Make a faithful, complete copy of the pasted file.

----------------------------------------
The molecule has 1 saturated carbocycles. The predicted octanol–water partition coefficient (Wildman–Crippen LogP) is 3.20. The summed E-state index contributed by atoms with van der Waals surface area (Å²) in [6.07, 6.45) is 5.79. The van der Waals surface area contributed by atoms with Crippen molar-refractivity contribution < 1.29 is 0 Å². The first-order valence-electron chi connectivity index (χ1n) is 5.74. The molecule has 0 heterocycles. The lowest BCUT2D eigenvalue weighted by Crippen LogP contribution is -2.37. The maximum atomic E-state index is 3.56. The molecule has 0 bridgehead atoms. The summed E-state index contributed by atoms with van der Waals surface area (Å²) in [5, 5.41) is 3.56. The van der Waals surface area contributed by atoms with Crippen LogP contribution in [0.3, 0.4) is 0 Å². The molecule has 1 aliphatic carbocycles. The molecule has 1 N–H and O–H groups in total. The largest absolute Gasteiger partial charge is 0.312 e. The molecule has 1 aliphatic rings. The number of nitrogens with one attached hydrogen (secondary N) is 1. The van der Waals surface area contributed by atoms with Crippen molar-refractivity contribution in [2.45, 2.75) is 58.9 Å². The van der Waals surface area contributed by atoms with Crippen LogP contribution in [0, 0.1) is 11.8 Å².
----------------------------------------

The molecule has 1 saturated carbocycles. The predicted octanol–water partition coefficient (Wildman–Crippen LogP) is 3.20. The summed E-state index contributed by atoms with van der Waals surface area (Å²) in [6.07, 6.45) is 5.79. The van der Waals surface area contributed by atoms with Crippen molar-refractivity contribution < 1.29 is 0 Å². The first-order valence-electron chi connectivity index (χ1n) is 5.74. The molecule has 0 heterocycles. The lowest BCUT2D eigenvalue weighted by Crippen LogP contribution is -2.37. The maximum atomic E-state index is 3.56. The molecule has 0 bridgehead atoms. The summed E-state index contributed by atoms with van der Waals surface area (Å²) in [5, 5.41) is 3.56. The van der Waals surface area contributed by atoms with Crippen LogP contribution in [0.3, 0.4) is 0 Å². The molecule has 1 aliphatic carbocycles. The molecule has 1 N–H and O–H groups in total. The largest absolute Gasteiger partial charge is 0.312 e. The molecule has 1 aliphatic rings. The number of nitrogens with one attached hydrogen (secondary N) is 1. The van der Waals surface area contributed by atoms with Crippen molar-refractivity contribution in [2.45, 2.75) is 58.9 Å². The van der Waals surface area contributed by atoms with Crippen LogP contribution in [0, 0.1) is 11.8 Å².